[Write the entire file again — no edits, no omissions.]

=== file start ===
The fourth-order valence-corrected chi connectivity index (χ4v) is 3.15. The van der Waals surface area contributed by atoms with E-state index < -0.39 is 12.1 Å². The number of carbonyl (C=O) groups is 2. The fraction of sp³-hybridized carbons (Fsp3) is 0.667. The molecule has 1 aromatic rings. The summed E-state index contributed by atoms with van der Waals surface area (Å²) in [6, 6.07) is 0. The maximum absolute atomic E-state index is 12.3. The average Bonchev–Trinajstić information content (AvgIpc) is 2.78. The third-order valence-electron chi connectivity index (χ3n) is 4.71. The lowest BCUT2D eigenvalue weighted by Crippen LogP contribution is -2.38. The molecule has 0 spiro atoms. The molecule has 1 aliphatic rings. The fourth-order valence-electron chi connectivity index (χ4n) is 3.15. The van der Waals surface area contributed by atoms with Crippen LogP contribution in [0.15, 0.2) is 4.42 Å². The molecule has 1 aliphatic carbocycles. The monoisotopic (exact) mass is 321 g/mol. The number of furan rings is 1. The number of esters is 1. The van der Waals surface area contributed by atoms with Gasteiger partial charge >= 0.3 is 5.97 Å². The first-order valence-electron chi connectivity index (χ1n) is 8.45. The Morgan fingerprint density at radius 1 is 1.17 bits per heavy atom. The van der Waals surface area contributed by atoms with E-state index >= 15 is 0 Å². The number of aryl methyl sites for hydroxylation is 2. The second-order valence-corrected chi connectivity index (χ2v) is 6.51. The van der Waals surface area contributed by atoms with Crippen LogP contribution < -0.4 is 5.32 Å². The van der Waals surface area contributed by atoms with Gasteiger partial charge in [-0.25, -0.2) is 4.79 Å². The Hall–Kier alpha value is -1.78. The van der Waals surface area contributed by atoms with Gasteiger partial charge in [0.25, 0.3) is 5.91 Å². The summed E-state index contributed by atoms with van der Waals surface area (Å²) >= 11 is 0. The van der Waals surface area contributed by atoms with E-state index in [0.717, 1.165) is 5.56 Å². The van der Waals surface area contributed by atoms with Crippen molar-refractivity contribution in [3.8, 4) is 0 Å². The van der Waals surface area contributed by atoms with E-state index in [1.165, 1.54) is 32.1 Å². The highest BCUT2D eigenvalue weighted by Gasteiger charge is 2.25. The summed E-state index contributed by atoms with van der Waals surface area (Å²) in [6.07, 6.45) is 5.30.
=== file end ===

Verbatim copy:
The fourth-order valence-corrected chi connectivity index (χ4v) is 3.15. The van der Waals surface area contributed by atoms with E-state index < -0.39 is 12.1 Å². The number of carbonyl (C=O) groups is 2. The fraction of sp³-hybridized carbons (Fsp3) is 0.667. The molecule has 1 aromatic rings. The summed E-state index contributed by atoms with van der Waals surface area (Å²) in [6, 6.07) is 0. The maximum absolute atomic E-state index is 12.3. The average Bonchev–Trinajstić information content (AvgIpc) is 2.78. The third-order valence-electron chi connectivity index (χ3n) is 4.71. The lowest BCUT2D eigenvalue weighted by Crippen LogP contribution is -2.38. The molecule has 0 spiro atoms. The molecule has 1 aliphatic rings. The fourth-order valence-electron chi connectivity index (χ4n) is 3.15. The van der Waals surface area contributed by atoms with Crippen LogP contribution in [0.15, 0.2) is 4.42 Å². The molecule has 1 aliphatic carbocycles. The monoisotopic (exact) mass is 321 g/mol. The number of furan rings is 1. The number of esters is 1. The van der Waals surface area contributed by atoms with Gasteiger partial charge >= 0.3 is 5.97 Å². The first-order valence-electron chi connectivity index (χ1n) is 8.45. The Morgan fingerprint density at radius 1 is 1.17 bits per heavy atom. The van der Waals surface area contributed by atoms with E-state index >= 15 is 0 Å². The number of aryl methyl sites for hydroxylation is 2. The second-order valence-corrected chi connectivity index (χ2v) is 6.51. The van der Waals surface area contributed by atoms with Crippen LogP contribution < -0.4 is 5.32 Å². The van der Waals surface area contributed by atoms with Gasteiger partial charge in [-0.25, -0.2) is 4.79 Å². The Hall–Kier alpha value is -1.78. The van der Waals surface area contributed by atoms with Gasteiger partial charge in [0.25, 0.3) is 5.91 Å². The summed E-state index contributed by atoms with van der Waals surface area (Å²) >= 11 is 0. The van der Waals surface area contributed by atoms with E-state index in [0.717, 1.165) is 5.56 Å². The van der Waals surface area contributed by atoms with Crippen molar-refractivity contribution in [3.8, 4) is 0 Å². The van der Waals surface area contributed by atoms with E-state index in [1.165, 1.54) is 32.1 Å². The highest BCUT2D eigenvalue weighted by Gasteiger charge is 2.25. The summed E-state index contributed by atoms with van der Waals surface area (Å²) in [6.07, 6.45) is 5.30.